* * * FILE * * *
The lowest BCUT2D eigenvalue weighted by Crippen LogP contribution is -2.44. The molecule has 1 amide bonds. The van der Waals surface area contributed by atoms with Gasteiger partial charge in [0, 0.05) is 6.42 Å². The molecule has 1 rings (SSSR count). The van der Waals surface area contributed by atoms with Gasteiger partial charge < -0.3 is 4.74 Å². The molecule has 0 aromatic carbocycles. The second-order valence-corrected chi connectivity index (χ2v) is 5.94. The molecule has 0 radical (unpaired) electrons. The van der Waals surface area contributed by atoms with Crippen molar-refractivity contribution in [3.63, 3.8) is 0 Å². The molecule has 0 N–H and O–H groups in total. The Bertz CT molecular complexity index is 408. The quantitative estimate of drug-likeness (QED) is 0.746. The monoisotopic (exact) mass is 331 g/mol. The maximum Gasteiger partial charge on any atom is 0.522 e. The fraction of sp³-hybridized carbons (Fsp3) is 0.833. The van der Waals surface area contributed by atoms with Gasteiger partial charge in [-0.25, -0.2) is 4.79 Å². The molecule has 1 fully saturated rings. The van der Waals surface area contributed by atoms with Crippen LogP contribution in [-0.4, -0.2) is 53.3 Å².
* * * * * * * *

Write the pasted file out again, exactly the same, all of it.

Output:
The lowest BCUT2D eigenvalue weighted by Crippen LogP contribution is -2.44. The molecule has 1 amide bonds. The van der Waals surface area contributed by atoms with Gasteiger partial charge in [0, 0.05) is 6.42 Å². The molecule has 1 rings (SSSR count). The van der Waals surface area contributed by atoms with Gasteiger partial charge < -0.3 is 4.74 Å². The molecule has 0 aromatic carbocycles. The second-order valence-corrected chi connectivity index (χ2v) is 5.94. The molecule has 0 radical (unpaired) electrons. The van der Waals surface area contributed by atoms with Crippen molar-refractivity contribution in [3.63, 3.8) is 0 Å². The molecule has 0 N–H and O–H groups in total. The Bertz CT molecular complexity index is 408. The quantitative estimate of drug-likeness (QED) is 0.746. The monoisotopic (exact) mass is 331 g/mol. The maximum Gasteiger partial charge on any atom is 0.522 e. The fraction of sp³-hybridized carbons (Fsp3) is 0.833. The van der Waals surface area contributed by atoms with Gasteiger partial charge in [-0.25, -0.2) is 4.79 Å². The molecule has 1 fully saturated rings. The van der Waals surface area contributed by atoms with Crippen LogP contribution in [-0.4, -0.2) is 53.3 Å².